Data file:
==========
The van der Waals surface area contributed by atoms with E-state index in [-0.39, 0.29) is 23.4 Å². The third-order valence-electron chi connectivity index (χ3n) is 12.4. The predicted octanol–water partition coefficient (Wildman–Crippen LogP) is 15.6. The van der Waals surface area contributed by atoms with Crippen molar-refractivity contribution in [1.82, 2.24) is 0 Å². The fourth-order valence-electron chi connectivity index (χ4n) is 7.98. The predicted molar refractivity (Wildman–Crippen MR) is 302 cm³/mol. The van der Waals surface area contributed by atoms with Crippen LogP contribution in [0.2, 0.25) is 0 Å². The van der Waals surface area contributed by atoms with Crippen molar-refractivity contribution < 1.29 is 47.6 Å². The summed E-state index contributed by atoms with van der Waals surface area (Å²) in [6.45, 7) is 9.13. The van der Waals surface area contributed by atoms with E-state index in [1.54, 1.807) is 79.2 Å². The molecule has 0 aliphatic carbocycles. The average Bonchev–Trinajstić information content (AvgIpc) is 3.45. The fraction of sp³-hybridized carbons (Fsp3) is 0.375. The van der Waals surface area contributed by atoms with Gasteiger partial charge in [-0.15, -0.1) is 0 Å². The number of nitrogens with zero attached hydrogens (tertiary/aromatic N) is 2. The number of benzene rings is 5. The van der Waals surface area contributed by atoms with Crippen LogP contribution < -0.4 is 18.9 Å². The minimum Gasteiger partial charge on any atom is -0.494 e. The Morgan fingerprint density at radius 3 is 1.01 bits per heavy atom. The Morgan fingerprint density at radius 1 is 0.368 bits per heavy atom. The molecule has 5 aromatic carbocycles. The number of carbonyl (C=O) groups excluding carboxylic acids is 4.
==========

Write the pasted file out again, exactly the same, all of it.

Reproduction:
The van der Waals surface area contributed by atoms with E-state index in [-0.39, 0.29) is 23.4 Å². The third-order valence-electron chi connectivity index (χ3n) is 12.4. The predicted octanol–water partition coefficient (Wildman–Crippen LogP) is 15.6. The van der Waals surface area contributed by atoms with Crippen molar-refractivity contribution in [1.82, 2.24) is 0 Å². The fourth-order valence-electron chi connectivity index (χ4n) is 7.98. The predicted molar refractivity (Wildman–Crippen MR) is 302 cm³/mol. The van der Waals surface area contributed by atoms with Crippen LogP contribution in [0.2, 0.25) is 0 Å². The van der Waals surface area contributed by atoms with Crippen molar-refractivity contribution < 1.29 is 47.6 Å². The summed E-state index contributed by atoms with van der Waals surface area (Å²) in [6.45, 7) is 9.13. The van der Waals surface area contributed by atoms with E-state index in [1.54, 1.807) is 79.2 Å². The molecule has 0 aliphatic carbocycles. The average Bonchev–Trinajstić information content (AvgIpc) is 3.45. The fraction of sp³-hybridized carbons (Fsp3) is 0.375. The van der Waals surface area contributed by atoms with Gasteiger partial charge in [-0.15, -0.1) is 0 Å². The number of nitrogens with zero attached hydrogens (tertiary/aromatic N) is 2. The number of benzene rings is 5. The van der Waals surface area contributed by atoms with Crippen LogP contribution < -0.4 is 18.9 Å². The minimum Gasteiger partial charge on any atom is -0.494 e. The Morgan fingerprint density at radius 3 is 1.01 bits per heavy atom. The Morgan fingerprint density at radius 1 is 0.368 bits per heavy atom. The molecule has 5 aromatic carbocycles. The number of carbonyl (C=O) groups excluding carboxylic acids is 4.